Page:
- A cancer diagnosis is hard for your partner, but it can be hard for you too
- Being open about how you’re both feeling helps you connect openly and honestly with each other
- Your partner might be worried about their appearance changing, sex, their fertility, or you growing apart. It’s always good to talk about these issues and get support if you need
- You can help your partner by spending time with them, talking about normal stuff, asking what they need, and trying not to smother them too much
- Looking for info online is a great idea, but make sure what you’re reading is trustworthy.
Dealing with cancer as a couple
When you got together with your partner, dealing with cancer was probably the last thing on your mind.
It’s a really tough situation for both of you, and you’re probably feeling a lot of the same things – scared, upset, confused, angry.
As time passes, you’ll both have good days and bad days, and you might find this experience brings you closer or sometimes makes things harder.
But it’s really important not to hide your feelings – because being honest can help both of you understand what you’re going through.
The basic facts about cancer
There’s a lot of info on this site about different types of cancers and different treatments. But if you’ve just found out your partner has cancer, you might want to start with the basics.
- Cancer is a disease of the cells, so right now some of your partner’s cells aren’t acting normally
- The cause of most cancers is unknown – and your partner hasn’t done anything to cause cancer
- Sometimes cancer can be cured, and cancer treatments are getting better all the time
- Some of the treatments do have side effects – things like losing your hair, feeling tired all the time, being sick and changes in weight
- Treatment can last between a few months and a few years
- You can’t catch cancer from other people
- Always use a condom if you’re having sex with someone on chemotherapy, as the drugs used can be passed onto you during sex (including oral sex). You also need to avoid pregnancy at this time.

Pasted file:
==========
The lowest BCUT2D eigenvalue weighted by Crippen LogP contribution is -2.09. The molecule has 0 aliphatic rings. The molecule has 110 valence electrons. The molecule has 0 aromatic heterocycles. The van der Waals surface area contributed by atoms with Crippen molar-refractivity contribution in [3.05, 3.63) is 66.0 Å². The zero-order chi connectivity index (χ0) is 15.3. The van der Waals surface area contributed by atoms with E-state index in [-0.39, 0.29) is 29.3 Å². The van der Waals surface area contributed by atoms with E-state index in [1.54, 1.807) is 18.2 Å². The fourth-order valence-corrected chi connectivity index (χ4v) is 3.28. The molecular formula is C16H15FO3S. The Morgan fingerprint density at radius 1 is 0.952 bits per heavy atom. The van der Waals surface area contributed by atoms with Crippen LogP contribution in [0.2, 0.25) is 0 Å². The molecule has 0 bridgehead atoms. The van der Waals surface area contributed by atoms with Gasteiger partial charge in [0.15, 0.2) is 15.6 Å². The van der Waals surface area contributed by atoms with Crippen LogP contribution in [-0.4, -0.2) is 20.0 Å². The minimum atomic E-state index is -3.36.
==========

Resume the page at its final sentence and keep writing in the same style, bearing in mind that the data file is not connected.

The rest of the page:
Common worries your partner might have
Understanding the things your partner might be worried about can help you support them. Hopefully they’ll feel able to talk to you about what they’re thinking. But it might be helpful to know that some common worries are:
- Being a burden. People often worry that they’ve become a hassle to their partners when they’re diagnosed with cancer. It’s important to try and talk about issues like this, and to let your partner know how you really feel.
- Looking different. Cancer treatments can change the way people look, and that can have a big impact on how they feel mentally. Supporting your partner through this can really help to keep their confidence up.
- Sexual problems. Sex might be the last thing on your partner’s mind during cancer treatment, or having sex might be difficult in comparison to before. A change in your sexual relationship can be hard for both of you. Have a chat with your partner about how they’re feeling and what they feel comfortable with.
- Fertility problems. Some treatments can affect your chances of having kids. If this is something that you think you might want, either soon or at any point in the future, it’s a good idea for both of you to talk to a doctor or clinical nurse specialist. You can read more about this on our fertility page.